“Do you at least know how long it will take to reach this pass?” Stellia asks. “What was the name again?”
“Talvain,” Tylvanor says. “I’d say a week, give and take.”
“A week? We’ve only so much to eat with us!”
“It’d be faster, if you weren’t riding this lumbering nag.”
“My father had no need for a swift horse,” Stellia snaps. “We’re honest people who never had to run from anyone!”
“Is that so?” Tylvanor cocks his head at Phylia. “I’m sure he wishes for a faster horse now, to catch the thief who stole this one.”
The remark stings, all the more because it is true. She is a thief, good intentions or no.
“There you go,” Tylvanor says. “Maybe it’s not just thieves and villains who need to travel swiftly, at times.”
“Maybe,” Stellia mutters. “But we are thieves, you and I.”
“And villains, too, perhaps. It all depends on whom you ask.”
“And if I ask you? Are you a villain?”
Tylvanor chuckles. “Whoever is, by their own account?”
“I would be,” Stellia says. “If I stole without good cause.”
“But that’s just it, isn’t it? Everybody has a good cause, for everything they do. That’s what they tell themselves, anyway.”
“Then what is yours?”
“I don’t want to be a beggar,” Tylvanor says. “So I am a thief. Simple as that.”
“It is pride, then, that turned you to this?”
Tylvanor wrinkles his nose; apparently it is a habit of his to do so whenever he has an uneasy thought. “I have my pride, as well I should. And I wish to stay alive.”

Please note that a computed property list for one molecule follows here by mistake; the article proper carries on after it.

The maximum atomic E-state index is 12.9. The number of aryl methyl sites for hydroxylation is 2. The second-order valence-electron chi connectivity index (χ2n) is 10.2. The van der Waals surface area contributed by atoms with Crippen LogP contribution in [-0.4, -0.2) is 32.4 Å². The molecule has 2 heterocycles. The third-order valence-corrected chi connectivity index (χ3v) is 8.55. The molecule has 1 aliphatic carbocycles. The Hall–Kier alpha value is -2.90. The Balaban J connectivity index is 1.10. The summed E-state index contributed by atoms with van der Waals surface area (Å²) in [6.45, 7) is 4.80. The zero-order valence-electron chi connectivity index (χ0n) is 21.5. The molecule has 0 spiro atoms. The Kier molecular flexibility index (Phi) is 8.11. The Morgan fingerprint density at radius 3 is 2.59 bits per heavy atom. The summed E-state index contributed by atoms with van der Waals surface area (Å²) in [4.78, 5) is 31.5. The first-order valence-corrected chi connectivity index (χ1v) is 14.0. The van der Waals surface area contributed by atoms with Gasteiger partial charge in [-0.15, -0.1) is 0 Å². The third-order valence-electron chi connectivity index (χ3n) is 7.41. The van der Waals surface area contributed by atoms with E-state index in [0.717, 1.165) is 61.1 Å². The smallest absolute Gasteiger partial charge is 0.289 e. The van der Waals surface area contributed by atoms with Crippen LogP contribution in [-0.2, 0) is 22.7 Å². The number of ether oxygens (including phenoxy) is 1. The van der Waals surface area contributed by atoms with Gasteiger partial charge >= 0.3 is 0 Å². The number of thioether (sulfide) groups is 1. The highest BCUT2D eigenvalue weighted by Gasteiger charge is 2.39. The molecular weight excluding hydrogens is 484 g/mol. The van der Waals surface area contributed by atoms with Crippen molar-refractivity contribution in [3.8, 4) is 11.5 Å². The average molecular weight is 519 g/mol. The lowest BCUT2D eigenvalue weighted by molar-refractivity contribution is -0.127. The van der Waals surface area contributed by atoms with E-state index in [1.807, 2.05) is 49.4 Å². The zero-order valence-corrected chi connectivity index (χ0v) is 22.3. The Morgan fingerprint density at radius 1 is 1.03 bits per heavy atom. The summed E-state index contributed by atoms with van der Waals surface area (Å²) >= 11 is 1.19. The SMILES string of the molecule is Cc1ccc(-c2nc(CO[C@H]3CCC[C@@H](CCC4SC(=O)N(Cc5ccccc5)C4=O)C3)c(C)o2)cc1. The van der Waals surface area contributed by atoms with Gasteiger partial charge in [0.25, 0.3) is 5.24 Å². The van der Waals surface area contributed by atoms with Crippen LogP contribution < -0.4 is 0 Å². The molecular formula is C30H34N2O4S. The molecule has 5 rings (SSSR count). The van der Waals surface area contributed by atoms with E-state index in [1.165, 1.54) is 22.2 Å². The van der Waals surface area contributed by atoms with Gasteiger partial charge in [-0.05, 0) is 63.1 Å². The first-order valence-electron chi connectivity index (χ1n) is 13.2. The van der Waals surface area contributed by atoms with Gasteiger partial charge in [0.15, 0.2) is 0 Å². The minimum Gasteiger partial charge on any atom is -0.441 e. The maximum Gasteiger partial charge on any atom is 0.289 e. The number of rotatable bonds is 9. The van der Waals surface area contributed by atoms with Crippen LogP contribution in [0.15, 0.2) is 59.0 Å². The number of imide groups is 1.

“Stay alive? I can understand not wanting to be a beggar, but surely asking for charity is less likely to get you killed than stealing. To say nothing of honest work.”
“The real question is, who is least likely to be noticed? A young and able-bodied beggar, a traveler looking for work—or a thief?”
“So you’re hiding,” Stellia says. “But from what, or whom? Are you wanted for some terrible crime?”
A sinkhole opens up inside her stomach. What if he is far worse than just a thief?
Tylvanor seems to sense her unease. “You’ve nothing to fear from me. Except to be fed some stolen victuals in the days to come. Though I doubt you’ll object much, once that bread bag of yours is empty.”
“And you? What is it you fear? Old enemies? Or old friends?”
She adds the last bit half in jest, to make light of the dismal topic.
Tylvanor does not laugh. “It seems there’s little difference, in my case.”
He spurs his stallion to a gallop, putting some distance between them.
“Enough chatter,” he calls to her. “Or it’ll be winter before we reach Talvain!”
During the rest of the day, they speak little, and when they do, it is of trivial and more cheerful matters.
But every so often, Stellia catches herself looking over her shoulder.